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Graham Crackers

Popular art, folk art, art brut, and kitsch

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If anybody is planning on treating wrestling as art I think we'd do well to introduce some of these phrases into our vocabulary. It would be easy to be condescending when taking these approaches. That's really not what I'm going for.

 

-Wrestling will never be seen as establishment/highbrow art. That's why people are often so visceral in their dismissal of any argument based around "wrestling as art" because to most people that is what art means. At the same time, most people have no problem seeing middlebrow popular art as an art form. To me, defining what is and isn't art is completely arbitrary and it is not what I'm planning on doing in this thread.

 

-Not to imply that commerce wasn't always a dominant force in wrestling but the shifting focus towards global commerce has stomped out much of wrestling's folk traditions. I think the lens of folk art is helpful for understanding much of wrestling's history as well as the origin of modern customs. I'm employing a broader use of the term folk art so if you're accustomed to thinking of folk art as decorative but utilitarian objects that's not where I'm going with this. Instead I'm talking about wrestling as a regional popular art tradition, albeit performative instead of visual.

 

I'd be lying if I said the exotica of different local customs didn't play a part in my interest in pro wrestling. It Came From Memphis is one of my favorite books and I can't unsee the mythic Memphis in my mind when I see Jerry Lawler and Dutch Mantell play dueling hidden foreign object. The same thing applies to the pageantry of a Mask vs Mask match at Arena Mexico, Nick Bockwinkel getting under the skin of a working class crowd in St. Paul, Brit wrestlers reaching for the Lady in the Lake, Choshu rebelling against the hierarchical valuses that ask him to wait his turn, evil American cowboys wrestling in Japan, evil Japanese wrestlers in Texas, or evil Memphis residents wrestling in Knoxville.

 

-It's hard to talk about kitsch without discussing irony and this is especially difficult because somewhere down the line irony became a bad word. On the internet I constantly see people accusing each other of liking things ironically. This usually means "I think your pretending to like this or that."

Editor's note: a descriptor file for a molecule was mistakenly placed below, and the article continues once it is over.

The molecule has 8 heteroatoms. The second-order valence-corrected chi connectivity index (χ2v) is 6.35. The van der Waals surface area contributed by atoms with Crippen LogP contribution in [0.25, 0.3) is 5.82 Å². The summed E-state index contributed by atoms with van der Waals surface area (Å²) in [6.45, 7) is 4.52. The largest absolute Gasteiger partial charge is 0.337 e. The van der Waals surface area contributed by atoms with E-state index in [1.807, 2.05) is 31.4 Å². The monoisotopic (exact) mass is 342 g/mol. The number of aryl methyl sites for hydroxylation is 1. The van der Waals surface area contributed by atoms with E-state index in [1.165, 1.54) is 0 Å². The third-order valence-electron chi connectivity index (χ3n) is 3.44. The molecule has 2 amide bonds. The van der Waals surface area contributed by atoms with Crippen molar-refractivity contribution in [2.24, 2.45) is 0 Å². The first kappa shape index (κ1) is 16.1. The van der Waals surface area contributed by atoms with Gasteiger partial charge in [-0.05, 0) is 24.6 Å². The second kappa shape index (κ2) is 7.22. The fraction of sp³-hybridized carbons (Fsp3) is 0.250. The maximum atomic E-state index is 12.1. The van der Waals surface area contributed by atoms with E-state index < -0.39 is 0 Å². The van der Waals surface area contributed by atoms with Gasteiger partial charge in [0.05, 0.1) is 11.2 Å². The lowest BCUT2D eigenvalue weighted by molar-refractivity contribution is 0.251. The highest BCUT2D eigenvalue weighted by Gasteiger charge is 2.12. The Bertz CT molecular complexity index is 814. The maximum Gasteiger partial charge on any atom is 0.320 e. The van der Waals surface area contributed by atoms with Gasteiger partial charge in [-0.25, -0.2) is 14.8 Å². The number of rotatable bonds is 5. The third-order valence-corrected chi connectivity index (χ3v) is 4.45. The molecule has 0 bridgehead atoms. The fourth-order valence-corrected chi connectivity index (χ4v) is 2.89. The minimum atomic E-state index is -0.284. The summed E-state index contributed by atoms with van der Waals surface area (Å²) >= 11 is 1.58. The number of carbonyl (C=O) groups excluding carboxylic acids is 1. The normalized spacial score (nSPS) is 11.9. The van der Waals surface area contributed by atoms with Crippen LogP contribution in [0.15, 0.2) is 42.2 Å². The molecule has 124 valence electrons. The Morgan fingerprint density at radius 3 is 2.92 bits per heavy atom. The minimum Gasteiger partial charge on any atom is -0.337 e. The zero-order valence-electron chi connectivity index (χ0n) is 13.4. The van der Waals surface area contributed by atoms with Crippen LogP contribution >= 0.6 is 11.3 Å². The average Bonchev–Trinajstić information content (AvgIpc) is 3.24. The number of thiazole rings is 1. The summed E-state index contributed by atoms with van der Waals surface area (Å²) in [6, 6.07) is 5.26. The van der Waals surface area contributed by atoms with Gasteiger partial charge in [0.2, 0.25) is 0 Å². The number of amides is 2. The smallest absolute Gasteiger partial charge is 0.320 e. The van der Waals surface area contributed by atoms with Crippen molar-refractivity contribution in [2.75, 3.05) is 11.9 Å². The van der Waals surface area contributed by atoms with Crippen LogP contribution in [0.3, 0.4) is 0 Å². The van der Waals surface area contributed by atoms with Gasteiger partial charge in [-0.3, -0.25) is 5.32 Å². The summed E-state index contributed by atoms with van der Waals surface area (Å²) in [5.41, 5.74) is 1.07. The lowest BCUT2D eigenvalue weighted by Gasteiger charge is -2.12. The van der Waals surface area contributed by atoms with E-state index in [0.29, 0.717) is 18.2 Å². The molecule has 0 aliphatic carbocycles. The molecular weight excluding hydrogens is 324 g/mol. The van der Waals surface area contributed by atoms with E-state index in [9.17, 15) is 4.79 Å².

That's not how irony works.

 

There is an inherent irony when we profess our love of something we know is over the top, melodramatic, corny, tacky, or dare I say it... camp. That does not mean that love or appreciation of camp isn't real. I would consider Russ Meyer one of my all time favorite directors but I'm not sure I'd be able to disagree if someone showed up to say he's just a glorified pornographer. That doesn't necessarily take away from the value I see in his films. At least not for me.

 

The same goes for wrestling. Most of it, maybe all of it, is crass exploitative entertainment. I still think it's worth talking about.

 

Camp, kitsch, and queerness have a fascinating relationship and I'm really hoping someone more qualified than me would take up writing about that in relationship to wrestling.

 

-Is being trained to become a pro wrestler akin to a sculptor going to art school? Is being trained in a dojo or by a trainer with an established pedigree like Diablo Velasco all that different from being trained by a local indy wrestler? That's a hard question to answer when the standards in the New Japan dojo are so different from training in WWE's performance center, or an AWA camp run by Billy Robinson.

 

So are wrestlers naive or outsider artists? Are only some wrestlers outsider artists? I guess you could argue that the greater community of wrestling prevents it from being truly art brut but how is it decided that a wrestler is trained enough to not be considered naive. Maybe those terms only apply when a real critical landscape exists as opposed to the fandom that surrounds wrestling now.

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